South Africa suffers cable break; Angola enjoys cable arrival

South Africa suffers cable break; Angola enjoys cable arrival

A rock fall on Sunday in the Congo Canyon, one of the largest submarine canyons in the world, has caused breaks in WACS and the South Atlantic 3 (SAT–3) undersea cables.

The Congo Canyon is incised into the South Atlantic continental shelf and slope of western equatorial Africa, but the effect of the WACS break in particular is likely to be felt far away in South Africa; WACS links the South of Africa and Europe, spanning the west coast of Africa and terminating in the United Kingdom.

The 16,000-kilometre four fibre pair system has 15 terminal stations and is owned by a consortium of 18 international telecom carriers. The older SAT-3 cable system has a total capacity of 120Gbps and was ready for service in 2001.

According to news site MyBroadband it may take a month or more for a cable repair ship to reach the site of a break in WACS, though Telkom’s wholesale and networks division, Openserve, has suggested the impact on its operations would be minimal.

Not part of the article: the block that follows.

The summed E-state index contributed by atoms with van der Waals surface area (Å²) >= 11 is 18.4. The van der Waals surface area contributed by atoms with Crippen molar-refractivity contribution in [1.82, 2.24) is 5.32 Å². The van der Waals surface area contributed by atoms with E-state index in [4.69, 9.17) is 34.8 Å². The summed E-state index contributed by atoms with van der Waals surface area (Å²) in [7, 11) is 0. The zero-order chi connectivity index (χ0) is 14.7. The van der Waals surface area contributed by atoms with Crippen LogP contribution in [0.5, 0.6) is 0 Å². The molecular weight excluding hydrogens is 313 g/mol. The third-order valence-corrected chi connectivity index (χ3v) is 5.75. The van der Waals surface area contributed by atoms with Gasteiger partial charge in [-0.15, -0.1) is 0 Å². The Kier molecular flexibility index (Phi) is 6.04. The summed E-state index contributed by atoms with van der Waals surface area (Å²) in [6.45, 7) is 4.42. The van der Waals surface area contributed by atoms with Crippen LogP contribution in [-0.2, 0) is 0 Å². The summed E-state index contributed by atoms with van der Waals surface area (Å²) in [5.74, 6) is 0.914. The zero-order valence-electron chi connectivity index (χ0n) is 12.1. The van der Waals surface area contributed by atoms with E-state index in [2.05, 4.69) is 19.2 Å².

Meanwhile there’s better cable news for Angola, where the 2Africa subsea cable landed in the capital Luanda early last week. The landing is the first major part of the West African side of the 2Africa cable, which begins at MTN’s Yzerfontein landing station in South Africa.

Meta, along with Telecom Egypt, China Mobile International, MTN GlobalConnect, Orange, STC, Vodafone, and the West Indian Ocean Cable Company (WIOCC) announced the 2Africa cable in 2020. Alcatel Submarine Networks (ASN) is to manufacture and deploy the 45,000-kilometre 16-fibre pair, 180Tbps cable.

2Africa will connect 33 countries with 46 landing points across Africa, Europe, and Asia when it is complete in 2024. 


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